“Stop! Do not persecute that young man. You are four and he is one. Drop it, I tell you—Huns that you are!”
The commercial fellows, however, laughed; and this infuriating Mr. Lavender, he dealt one of them a blow with the ham-bone, which, lighting on the funny point of his elbow, caused him to howl and spin round the room. One of the others promptly avenged him with a squirt of syphon in Mr. Lavender’s left eye; whereon he incontinently attacked them all, whirling the ham-bone round his head like a shillelagh. And had it not been that Blink and the maid seized his coat-tails he would have done them severe injury. It was at this moment that Joe Petty, attracted by the hullabaloo, arrived in the doorway, and running up to his master, lifted him from behind and carried him from the room, still brandishing the ham-bone and kicking out with his legs. Dumping him into the car, Joe mounted hastily and drove off. Mr. Lavender sat for two or three minutes coming to his senses before full realization of what he had done dawned on him. Then, flinging the ham-bone from him, he sank back among the cushions, with his chin buried on his chest. “What have I done?” he thought over and over again. “What have I done? Taken up the bone for a Conscientious Objector—defended a renegade against great odds! My God! I am indeed less than a public man!”
And in this state of utter dejection, inanition, and collapse, with Blink asleep on his feet, he was driven back to Hampstead.
DREAMS A DREAM AND SEES A VISION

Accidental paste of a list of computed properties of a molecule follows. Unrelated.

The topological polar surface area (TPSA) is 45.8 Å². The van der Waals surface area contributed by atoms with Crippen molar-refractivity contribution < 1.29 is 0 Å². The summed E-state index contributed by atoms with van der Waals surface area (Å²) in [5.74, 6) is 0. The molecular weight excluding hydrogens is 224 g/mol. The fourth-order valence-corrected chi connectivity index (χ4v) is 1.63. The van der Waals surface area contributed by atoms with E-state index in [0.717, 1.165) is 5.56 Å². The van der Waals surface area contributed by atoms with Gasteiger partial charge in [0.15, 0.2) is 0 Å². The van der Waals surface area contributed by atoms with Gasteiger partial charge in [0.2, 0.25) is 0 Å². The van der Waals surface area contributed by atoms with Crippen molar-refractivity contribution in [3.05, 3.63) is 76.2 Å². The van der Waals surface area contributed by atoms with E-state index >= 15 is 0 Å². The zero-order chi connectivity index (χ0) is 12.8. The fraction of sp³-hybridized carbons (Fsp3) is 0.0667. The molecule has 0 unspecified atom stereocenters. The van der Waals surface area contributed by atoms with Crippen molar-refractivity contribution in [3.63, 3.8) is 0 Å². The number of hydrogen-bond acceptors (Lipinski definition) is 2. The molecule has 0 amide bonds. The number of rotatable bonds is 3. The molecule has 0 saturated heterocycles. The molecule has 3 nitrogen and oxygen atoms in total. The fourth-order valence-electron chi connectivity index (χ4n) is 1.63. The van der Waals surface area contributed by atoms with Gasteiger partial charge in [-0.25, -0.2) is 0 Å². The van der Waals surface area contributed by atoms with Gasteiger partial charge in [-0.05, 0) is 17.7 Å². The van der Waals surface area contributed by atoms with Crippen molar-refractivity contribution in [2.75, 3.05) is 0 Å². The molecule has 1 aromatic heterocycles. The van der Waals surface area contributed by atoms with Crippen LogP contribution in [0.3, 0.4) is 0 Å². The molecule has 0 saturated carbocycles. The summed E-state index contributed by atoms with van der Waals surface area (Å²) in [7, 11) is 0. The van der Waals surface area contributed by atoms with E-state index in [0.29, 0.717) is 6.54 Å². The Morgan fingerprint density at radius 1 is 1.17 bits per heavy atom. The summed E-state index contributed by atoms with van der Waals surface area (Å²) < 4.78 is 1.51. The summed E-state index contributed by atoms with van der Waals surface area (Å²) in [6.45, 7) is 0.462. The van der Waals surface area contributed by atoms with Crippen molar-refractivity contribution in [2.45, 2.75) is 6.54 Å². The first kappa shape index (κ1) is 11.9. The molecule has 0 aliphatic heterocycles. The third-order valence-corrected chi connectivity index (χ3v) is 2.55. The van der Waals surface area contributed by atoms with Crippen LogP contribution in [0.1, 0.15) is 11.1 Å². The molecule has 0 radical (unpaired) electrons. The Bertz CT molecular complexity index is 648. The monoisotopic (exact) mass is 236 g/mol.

Though habitually abstemious, Mr. Lavender was so very hungry that evening when he sat down to supper that he was unable to leave the lobster which Mrs. Petty had provided until it was reduced to mere integument. Since his principles prevented his lightening it with anything but ginger-beer he went to bed in some discomfort, and, tired out with the emotions of the day, soon fell into a heavy slumber, which at dawn became troubled by a dream of an extremely vivid character. He fancied himself, indeed, dressed in khaki, with a breastplate composed of newspapers containing reports of speeches which he had been charged to deliver to soldiers at the front. He was passing in a winged tank along those scenes of desolation of which he had so often read in his daily papers, and which his swollen fancy now coloured even more vividly than had those striking phrases of the past, when presently the tank turned a somersault, and shot him out into a morass lighted up by countless star-shells whizzing round and above. In this morass were hundreds and thousands of figures sunk like himself up to the waist, and waving their arms above their heads. “These,” thought Mr. Lavender, “must be the soldiers I have come to speak to,” and he tore a sheet off his breastplate; but before he could speak from its columns it became thin air in his hand; and he went on tearing off sheet after sheet, hoping to find a speech which would stay solid long enough for him to deliver it. At last a little corner stayed substantial in his hand, and he called out in a loud voice: “Heroes!”